Working parents cannot return to their jobs if they can’t afford diapers

It’s not yet clear if the forms of economic activity resuming in most states will quickly reduce the nation’s high unemployment rates, but one thing is certain: it won’t happen without diapers. Most child care operators will not accept a baby or toddler unless parents supply disposable diapers. This has always been a barrier to employment for families in poverty. Pre-COVID-19, one in five U.S families reported missing work or school because they lacked the diapers required to leave their baby in child care. As so many people experience losses of income, that barrier becomes far more common.

A bipartisan group of U.S. senators is urging Congress to fund diaper assistance during the COVID-19 crisis. The National Diaper Bank Network (NDBN) has been working behind the scenes to urge elected officials to take this step, because we know the economic and health consequences to children and families unable to access diapers. Even before the pandemic, the leaders of this effort, Democratic Sen. Chris Murphy of Connecticut and Republican Sen. Joni Ernst of Iowa were strong advocates for the one in three U.S. families who cannot afford an adequate supply of diapers for their children. Everyone at NDBN is grateful to the senators and to the bipartisan group that joined them in the request.

Of course, that one in three number quantifies diaper need in ordinary times, which these obviously are not. As unemployment rose, and parents around the country lost wages because of the crisis, NDBN’s 200-plus member diaper banks working in local communities have reported skyrocketing demand for help. Programs have been organizing drive-through diaper distributions as the number of families seeking help triples in some communities.

The senators are promoting diaper assistance through a $200 million Social Services Block Grant in the next emergency recovery package. Diaper banks would use that money to procure and distribute more diapers, which they sorely need to do.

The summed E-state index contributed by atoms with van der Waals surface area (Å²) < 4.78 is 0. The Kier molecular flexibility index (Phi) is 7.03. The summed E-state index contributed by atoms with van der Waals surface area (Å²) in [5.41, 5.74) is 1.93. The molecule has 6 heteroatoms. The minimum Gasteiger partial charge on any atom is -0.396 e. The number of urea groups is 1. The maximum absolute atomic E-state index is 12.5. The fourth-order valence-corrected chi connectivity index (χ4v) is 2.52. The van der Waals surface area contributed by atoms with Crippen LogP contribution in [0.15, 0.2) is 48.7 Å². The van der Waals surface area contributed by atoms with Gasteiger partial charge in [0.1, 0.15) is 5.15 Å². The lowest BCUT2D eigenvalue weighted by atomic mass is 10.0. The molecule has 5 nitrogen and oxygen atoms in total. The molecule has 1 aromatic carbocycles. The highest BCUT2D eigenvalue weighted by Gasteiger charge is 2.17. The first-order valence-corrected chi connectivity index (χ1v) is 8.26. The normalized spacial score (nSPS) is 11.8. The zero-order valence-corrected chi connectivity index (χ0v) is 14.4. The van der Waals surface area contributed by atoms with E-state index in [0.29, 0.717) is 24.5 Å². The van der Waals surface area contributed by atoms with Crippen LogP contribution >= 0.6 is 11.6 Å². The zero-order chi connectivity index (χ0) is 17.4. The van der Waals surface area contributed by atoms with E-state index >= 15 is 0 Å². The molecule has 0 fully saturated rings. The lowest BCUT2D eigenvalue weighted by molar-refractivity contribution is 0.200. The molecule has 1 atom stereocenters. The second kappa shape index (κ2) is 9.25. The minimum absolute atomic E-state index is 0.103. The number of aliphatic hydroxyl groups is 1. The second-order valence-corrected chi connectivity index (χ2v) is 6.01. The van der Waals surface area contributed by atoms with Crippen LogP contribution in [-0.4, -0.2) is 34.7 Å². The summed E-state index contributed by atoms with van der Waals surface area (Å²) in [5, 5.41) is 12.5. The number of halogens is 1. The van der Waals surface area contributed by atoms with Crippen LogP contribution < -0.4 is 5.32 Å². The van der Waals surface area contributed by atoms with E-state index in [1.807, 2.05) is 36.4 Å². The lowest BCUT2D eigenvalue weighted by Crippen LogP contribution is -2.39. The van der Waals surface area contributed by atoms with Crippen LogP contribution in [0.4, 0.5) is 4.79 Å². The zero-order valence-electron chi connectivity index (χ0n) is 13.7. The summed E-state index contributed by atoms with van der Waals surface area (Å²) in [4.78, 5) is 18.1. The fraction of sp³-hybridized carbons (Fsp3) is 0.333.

Public programs like the Supplemental Nutrition Assistance Program (SNAP) and Women, Infants and Children Food and Nutrition Service (WIC) cannot be used to purchase diapers. The only game in town is usually the local diaper bank, which relies heavily on donations and volunteer help. In 2019, NDBN members provided children and families with nearly 80 million donated diapers. While that represents an amazing amount of work and donor generosity, a recent study found that relying on philanthropy alone only meets 4% of national diaper need. And remember: that’s diaper need in ordinary times, not during a global pandemic. The scale of diaper need is so great that the philanthropic community, even with the support of the business community, cannot meet it alone. Government is the only entity large enough to end diaper need, and it always has been.

Diapers cost about $80 per month, per child. For a family on a tight budget, that creates an impossible choice: “Do we buy diapers or food?” A study of clients served by the Diaper Bank of Connecticut found that most families receiving diaper assistance included working adults, but too many jobs in the U.S. do not pay a living wage. Diaper need especially affects workers who, during the pandemic, are finally being recognized as essential: people who keep nursing homes and grocery stores running; people working in shipping depots and making deliveries; people who do the cleaning and restock the shelves. The least we can do for these workers, as they provide these tremendous services that keep our country running, is make sure that their children have diapers.

During the time of COVID-19, we have all frequently heard variations of the sentiment “We’re all in this together.” That idea is made real by people with 3D printers pulling all-nighters to make PPE for strangers, by ad-hoc relief funds springing up for displaced workers, and by the many calls the staff at NDBN field from people asking, “How can I help?”

When it comes to diaper need, you can check out the National Diaper Bank Networkand find your local diaper bank. The Daily Kos Community has already generously supported our efforts through the Daily Kos COVID-19 Emergency Response Fund. You can also join us on Twitter at @diapernetwork on July 1 and contact your members of Congress to let them know that you support diaper assistance for families impacted by the pandemic and beyond.Visit the #EndDiaperNeed hashtag to follow along. 

More than anything, remember how you feel right now. Remember your intense concern about your neighbor’s well-being, and never let go of that.

For people who live in poverty, every day brings crises, even in the best of times. There are myriad ways we need to remake the world so that this will not be so. Diapers are a small and absolutely doable way to start.          

This blog originally appeared at Daily Kos on June 29, 2020. Reprinted with permission.

About the Author: Joanne Goldblum serves as chief executive officer of National Diaper Bank Network (NDBN). NDBN is dedicated to helping individuals, children and families access the basic necessities they require to thrive and reach their full potential.

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Madeline Messa

Madeline Messa is a 3L at Syracuse University College of Law. She graduated from Penn State with a degree in journalism. With her legal research and writing for Workplace Fairness, she strives to equip people with the information they need to be their own best advocate.